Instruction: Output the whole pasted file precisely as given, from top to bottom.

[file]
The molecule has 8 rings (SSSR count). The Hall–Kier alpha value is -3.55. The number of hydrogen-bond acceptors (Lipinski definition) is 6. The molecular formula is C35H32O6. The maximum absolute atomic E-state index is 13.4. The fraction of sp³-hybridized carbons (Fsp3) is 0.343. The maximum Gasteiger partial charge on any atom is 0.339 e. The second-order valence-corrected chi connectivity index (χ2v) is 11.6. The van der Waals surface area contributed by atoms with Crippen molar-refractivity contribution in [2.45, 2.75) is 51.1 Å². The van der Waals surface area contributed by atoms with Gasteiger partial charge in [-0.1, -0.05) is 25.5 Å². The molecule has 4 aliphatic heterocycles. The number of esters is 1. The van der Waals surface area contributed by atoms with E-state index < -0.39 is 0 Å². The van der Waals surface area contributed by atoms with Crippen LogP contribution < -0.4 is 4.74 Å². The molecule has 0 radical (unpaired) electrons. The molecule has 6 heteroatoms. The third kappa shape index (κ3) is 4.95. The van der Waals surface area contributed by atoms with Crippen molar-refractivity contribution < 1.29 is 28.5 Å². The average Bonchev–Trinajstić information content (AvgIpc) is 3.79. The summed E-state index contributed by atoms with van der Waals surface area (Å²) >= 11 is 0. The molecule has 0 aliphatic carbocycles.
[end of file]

The molecule has 8 rings (SSSR count). The Hall–Kier alpha value is -3.55. The number of hydrogen-bond acceptors (Lipinski definition) is 6. The molecular formula is C35H32O6. The maximum absolute atomic E-state index is 13.4. The fraction of sp³-hybridized carbons (Fsp3) is 0.343. The maximum Gasteiger partial charge on any atom is 0.339 e. The second-order valence-corrected chi connectivity index (χ2v) is 11.6. The van der Waals surface area contributed by atoms with Crippen molar-refractivity contribution in [2.45, 2.75) is 51.1 Å². The van der Waals surface area contributed by atoms with Gasteiger partial charge in [-0.1, -0.05) is 25.5 Å². The molecule has 4 aliphatic heterocycles. The number of esters is 1. The van der Waals surface area contributed by atoms with E-state index < -0.39 is 0 Å². The van der Waals surface area contributed by atoms with Crippen LogP contribution < -0.4 is 4.74 Å². The molecule has 0 radical (unpaired) electrons. The molecule has 6 heteroatoms. The third kappa shape index (κ3) is 4.95. The van der Waals surface area contributed by atoms with Crippen molar-refractivity contribution < 1.29 is 28.5 Å². The average Bonchev–Trinajstić information content (AvgIpc) is 3.79. The summed E-state index contributed by atoms with van der Waals surface area (Å²) >= 11 is 0. The molecule has 0 aliphatic carbocycles.